Eric Holder won’t leave quietly.
Two months after he resigned, the first African-American attorney-general in U.S. history remains viscerally engaged in the wrenching, sometimes violent racial fault lines that cleave the nation.
Mr. Holder, 63, has thrown the weight of the federal Justice Department into unfinished civil-rights efforts as the United States reels again from the deaths of unarmed African-Americans at the hands of white police officers – and from the recent decisions by grand juries in Ferguson, Mo., and New York City not to indict the policemen responsible. Mr. Holder has ordered investigations that could lead to civil-rights prosecutions.
For Mr. Holder, and for millions of black Americans, a deep-seated belief remains that systemic injustice afflicts poorer, urban – and thus mostly black – neighbourhoods. As simmering rage boiled over, Mr. Holder put himself squarely in the spotlight, just as he did last summer when he went to Ferguson, and has pledged Justice Department involvement in ongoing investigations as well as a broader effort to deal with the underlying sense of injustice.
“I’ve seen the criminal justice system firsthand, from nearly every angle,” Mr. Holder told the American Bar Association last year. “We must face the reality that, as it stands, our system is in too many respects broken … a vicious cycle of poverty, criminality, and incarceration traps too many Americans and weakens too many communities.”
As the latest angry protests filled streets in New York and Washington, Mr. Holder this week announced the grim results from a two-year federal investigation that found “a pattern and practice of using excessive force” by Cleveland’s police force and promised probes into other forces. Only days earlier – and not included in the probe of hundreds of violent police-civilian encounters – a 12-year-old black child waving a toy gun was shot and killed by a police officer who fired less than two seconds after his police car slid to a stop in the grassy playground.
Mr. Holder makes no secret of the fact he wants to be remembered as an activist attorney general.
When he quit, Ethel Kennedy, widow of Robert F. Kennedy, the 1960s attorney-general who drove some of the most far-reaching civil-rights reforms before he was assassinated, posted a tribute on his page on the Justice Department website. So did Myrlie Evers, widow of the slain civil-rights leader Medgar Evers, gunned down by a white supremacist. “There has been no greater ally in the fight for justice, civil rights, equal rights, and voting rights,” Mrs. Evers wrote, a view widely shared among African-Americans.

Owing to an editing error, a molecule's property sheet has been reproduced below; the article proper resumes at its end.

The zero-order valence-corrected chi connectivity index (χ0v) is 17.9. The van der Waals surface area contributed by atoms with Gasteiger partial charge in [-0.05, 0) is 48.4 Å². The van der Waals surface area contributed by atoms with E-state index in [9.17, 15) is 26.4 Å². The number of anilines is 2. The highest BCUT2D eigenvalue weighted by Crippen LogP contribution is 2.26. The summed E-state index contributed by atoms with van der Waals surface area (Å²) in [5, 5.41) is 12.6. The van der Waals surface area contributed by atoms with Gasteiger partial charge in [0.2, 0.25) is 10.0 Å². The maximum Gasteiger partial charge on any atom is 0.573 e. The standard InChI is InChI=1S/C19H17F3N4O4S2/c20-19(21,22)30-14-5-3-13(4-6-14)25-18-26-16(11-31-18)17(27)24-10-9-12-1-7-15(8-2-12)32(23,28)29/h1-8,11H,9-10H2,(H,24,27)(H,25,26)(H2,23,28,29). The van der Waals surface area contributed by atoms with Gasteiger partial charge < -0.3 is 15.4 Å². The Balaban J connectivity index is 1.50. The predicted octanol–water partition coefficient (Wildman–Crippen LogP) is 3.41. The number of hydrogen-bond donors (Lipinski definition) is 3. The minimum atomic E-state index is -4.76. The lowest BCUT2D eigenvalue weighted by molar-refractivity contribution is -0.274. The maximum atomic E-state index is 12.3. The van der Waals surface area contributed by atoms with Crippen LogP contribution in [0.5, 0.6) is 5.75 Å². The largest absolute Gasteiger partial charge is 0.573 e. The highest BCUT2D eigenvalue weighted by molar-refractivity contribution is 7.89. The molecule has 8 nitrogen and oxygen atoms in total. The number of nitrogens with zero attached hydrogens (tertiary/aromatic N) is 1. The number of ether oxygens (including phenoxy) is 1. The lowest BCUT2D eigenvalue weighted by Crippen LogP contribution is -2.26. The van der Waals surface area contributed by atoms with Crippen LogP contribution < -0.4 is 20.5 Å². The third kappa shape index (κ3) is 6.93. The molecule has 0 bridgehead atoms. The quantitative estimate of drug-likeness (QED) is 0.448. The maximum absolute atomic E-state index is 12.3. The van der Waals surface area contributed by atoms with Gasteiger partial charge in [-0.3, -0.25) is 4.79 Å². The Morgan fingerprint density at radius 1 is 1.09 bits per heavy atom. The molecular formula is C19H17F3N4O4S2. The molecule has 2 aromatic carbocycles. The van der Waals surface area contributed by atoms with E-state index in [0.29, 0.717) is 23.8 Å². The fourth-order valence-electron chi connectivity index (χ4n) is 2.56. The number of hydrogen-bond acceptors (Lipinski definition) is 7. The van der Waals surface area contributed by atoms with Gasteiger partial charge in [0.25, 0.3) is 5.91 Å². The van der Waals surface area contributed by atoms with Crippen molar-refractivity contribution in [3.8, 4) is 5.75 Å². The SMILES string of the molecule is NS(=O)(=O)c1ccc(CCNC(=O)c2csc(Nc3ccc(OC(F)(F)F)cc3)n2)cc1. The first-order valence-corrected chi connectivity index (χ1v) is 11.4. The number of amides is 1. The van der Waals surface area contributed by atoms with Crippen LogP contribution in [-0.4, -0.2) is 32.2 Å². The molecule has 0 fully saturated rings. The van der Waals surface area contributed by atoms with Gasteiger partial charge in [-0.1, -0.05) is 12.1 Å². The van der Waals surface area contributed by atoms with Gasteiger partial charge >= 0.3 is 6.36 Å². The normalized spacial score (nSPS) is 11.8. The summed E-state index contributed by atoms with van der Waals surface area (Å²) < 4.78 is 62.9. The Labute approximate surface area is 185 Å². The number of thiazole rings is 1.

But while he championed sweeping changes in law enforcement and sentencing,he also has been accused of trampling on civil liberties and defying Congress during a tempestuous six years as Mr. Obama’s closest friend and ally in the Cabinet. (He announced he was stepping down in September but would remain at Justice until a successor was confirmed. Given the hostility in the soon-to-be Republican-majority Senate, that could be months.)
It was Mr. Holder who signed off on the secret surveillance of hundreds of millions of phone and e-mail records, provided the justification so Mr. Obama could claim that he had a legal right to target selected U.S. citizens for execution overseas by missile-firing dronesbacked FBI tracking of private cars without warrants, and subpoenaed journalists to force them to reveal sources. Critics note that, on Mr. Holder’s watch, not a single Wall Street prosecution followed the financial meltdown.
The American Civil Liberties Union has filed suits accusing Mr. Holder of riding roughshod over constitutionally-guaranteed rights even as it applauded his reformist effort to decriminalize racially-tilted drug sentences and reduce prison populations.
In the House of Representatives, a vote holding him in contempt was passed by the Republican majority after he refused to turn over files in a “guns-for-drugs” sting effort that went wrong. “Holder is the most divisive U.S. attorney-general in modern history,” Darrell Issa, the Republican from California, who chairs the oversight committee. “Holder administers justice as the political activist he describes himself as instead, of an unbiased law enforcement official.”
Others regard Mr. Holder as the man Mr. Obama can’t, or won’t, be. Rich Benjamin, essayist and author of Searching for Whitopia: An Improbable Journey to the Heart of White America, suggested Mr. Holder was the President’s “aggressive internal mind and voice – willing to speak truth to power, but unbothered with appearing like an angry black man” who, in his first speech as attorney-general, called Americans “a nation of cowards” for “retreating to our race-protected cocoons, where much is comfortable and where progress is not really made.”
For some, Mr. Holder is the leader Mr. Obama turned out not to be.
“For black Americans, Eric Holder has been everything that Obama has not,” Paul Butler, a Georgetown University law professor and former Justice Department attorney, writing in the Washington Post. “The African-Americans who danced in the streets of Harlem when Obama was first elected did not expect that the president would, in four or eight years, reverse centuries of entrenched subjugation. But they did assume he would make racial justice a significant part of his platform. They were sadly mistaken.”
Commentary by the Ottawa Mens Centre
Ottawa Police like most police in Ontario, see their duty as one of
protecting their own from criminal charges. Det. Peter Van Der Zander flagrantly
fabricates evidence to NOT charge violent criminals and virtually the entire
Ottawa Police turn a collective blind eye to an outrageous example of a korupt
Ontario Police have no accountability and as a result, they are a collection of criminals and professional child abusers.
Its enough to make you want tear up your Canadian Passport.
Ottawa Mens Centre